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Posted at 2:32 PM ET, 07/26/2010

Third storm-related death reported in Md.

By Washington Post editors

The Maryland Natural Resources Police (NRP) are investigating the death of a 63-year-old Annapolis man who was knocked from his jet ski during Sunday's fierce thunderstorm.

Warren Douglas Smith and a friend were riding a jet skis half a mile south of the Bay Bridge in the Chesapeake Bay when they encountered storm winds estimated at 60 miles per hour and waves five to six feet high, officials said.

Smith and Elmer Sappington, 65, of Severn, saw the storm approaching and were racing back toward Sandy Point State Park when Sappington was knocked off his jet ski by the force of the storm. After he got back on, he noticed Smith laying facedown in the water, officials said. Sappington picked up Smith, who was unconscious, headed toward Sandy Point and flagged down a passing tug boat. The boat's operator called the NRP.

Officers responded and transported Smith to Sandy Point. From there, he was taken to Anne Arundel Medical Center, where he was pronounced dead.

Smith’s body was transported to the Office of the Chief Medical Examiner in Baltimore for an autopsy. The NRP’s special operations division is continuing to investigate.

In all, the NRP responded to 11 incidents during the storm, including reports of four capsized vessels and two overturned vessels. At least one other person was hospitalized.

There were two other storm-related deaths Sunday, including a 6-year-old boy from Sterling who was struck by a falling tree in Loudoun County, and a 44-year-old woman who was killed when a tree fell on a minivan she was driving in College Park about 3:30 p.m.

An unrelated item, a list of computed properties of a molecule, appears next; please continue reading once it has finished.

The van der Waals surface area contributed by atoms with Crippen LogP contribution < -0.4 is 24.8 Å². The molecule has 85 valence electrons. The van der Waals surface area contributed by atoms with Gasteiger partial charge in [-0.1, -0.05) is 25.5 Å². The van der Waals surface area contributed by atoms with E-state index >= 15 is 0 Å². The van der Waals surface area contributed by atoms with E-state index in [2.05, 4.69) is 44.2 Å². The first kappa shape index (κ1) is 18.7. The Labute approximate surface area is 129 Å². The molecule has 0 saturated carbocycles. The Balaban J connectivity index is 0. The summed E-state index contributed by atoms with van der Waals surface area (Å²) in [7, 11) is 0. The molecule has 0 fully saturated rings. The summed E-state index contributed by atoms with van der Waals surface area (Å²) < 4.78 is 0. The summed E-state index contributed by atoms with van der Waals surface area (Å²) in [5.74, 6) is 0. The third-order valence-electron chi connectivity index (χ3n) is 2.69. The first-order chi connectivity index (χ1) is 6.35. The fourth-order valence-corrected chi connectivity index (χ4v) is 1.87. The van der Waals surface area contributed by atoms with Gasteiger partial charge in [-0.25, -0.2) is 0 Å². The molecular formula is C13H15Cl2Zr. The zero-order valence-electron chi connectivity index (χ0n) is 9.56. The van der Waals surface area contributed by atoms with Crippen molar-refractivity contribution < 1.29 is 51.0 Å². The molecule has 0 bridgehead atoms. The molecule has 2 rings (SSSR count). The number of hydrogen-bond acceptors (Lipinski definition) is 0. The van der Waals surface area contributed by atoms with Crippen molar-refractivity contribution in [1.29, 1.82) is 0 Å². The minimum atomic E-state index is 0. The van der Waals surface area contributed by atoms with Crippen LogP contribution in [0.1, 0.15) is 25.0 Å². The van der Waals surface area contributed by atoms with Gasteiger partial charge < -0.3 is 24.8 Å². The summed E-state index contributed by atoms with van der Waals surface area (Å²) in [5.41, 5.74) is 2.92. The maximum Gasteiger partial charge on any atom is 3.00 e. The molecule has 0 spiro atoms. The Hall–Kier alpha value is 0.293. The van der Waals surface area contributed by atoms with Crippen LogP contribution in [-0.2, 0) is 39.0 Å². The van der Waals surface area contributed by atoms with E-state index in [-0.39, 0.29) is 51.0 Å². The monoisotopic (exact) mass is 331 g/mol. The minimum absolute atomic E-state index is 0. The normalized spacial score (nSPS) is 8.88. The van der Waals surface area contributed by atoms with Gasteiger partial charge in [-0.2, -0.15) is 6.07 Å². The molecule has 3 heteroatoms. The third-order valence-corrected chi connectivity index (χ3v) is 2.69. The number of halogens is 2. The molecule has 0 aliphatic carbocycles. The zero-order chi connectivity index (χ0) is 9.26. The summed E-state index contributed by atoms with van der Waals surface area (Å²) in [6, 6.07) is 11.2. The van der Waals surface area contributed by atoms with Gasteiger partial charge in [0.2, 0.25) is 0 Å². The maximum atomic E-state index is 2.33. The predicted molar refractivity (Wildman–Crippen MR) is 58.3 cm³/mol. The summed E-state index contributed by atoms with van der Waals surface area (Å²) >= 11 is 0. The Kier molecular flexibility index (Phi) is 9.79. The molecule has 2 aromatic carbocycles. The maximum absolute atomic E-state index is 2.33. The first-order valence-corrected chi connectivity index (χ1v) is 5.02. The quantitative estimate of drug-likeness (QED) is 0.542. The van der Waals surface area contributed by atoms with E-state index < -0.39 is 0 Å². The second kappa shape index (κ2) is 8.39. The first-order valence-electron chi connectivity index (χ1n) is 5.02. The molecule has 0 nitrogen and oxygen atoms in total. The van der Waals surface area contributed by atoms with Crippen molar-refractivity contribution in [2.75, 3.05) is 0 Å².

By Washington Post editors  | July 26, 2010; 2:32 PM ET
Categories:  Maryland  
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Don't any of you numb nuts use a weather radio? What [TF] were you doing out in the middle of the Bay in mid afternoon when a strong storm front had been forecast for at least the previous 24 hours? Were you born stupid, or was your stupidity the result of long and arduous matriculation? By the time you see a a black wall cloud, it's way too late to head in. Never, ever, EVER head out onto big water in a little boat without knowing the NOAA forecast, and being ready to act conservatively to mitigate the risk.

If this had been a sail or paddle boat, I ight have some sympathy. But it was a jet ski....and there is no better karma for a jet ski than a nasty squall. Looks like the Law of Natural Selection was working.

Posted by: angelos_peter | July 26, 2010 10:03 PM | Report abuse

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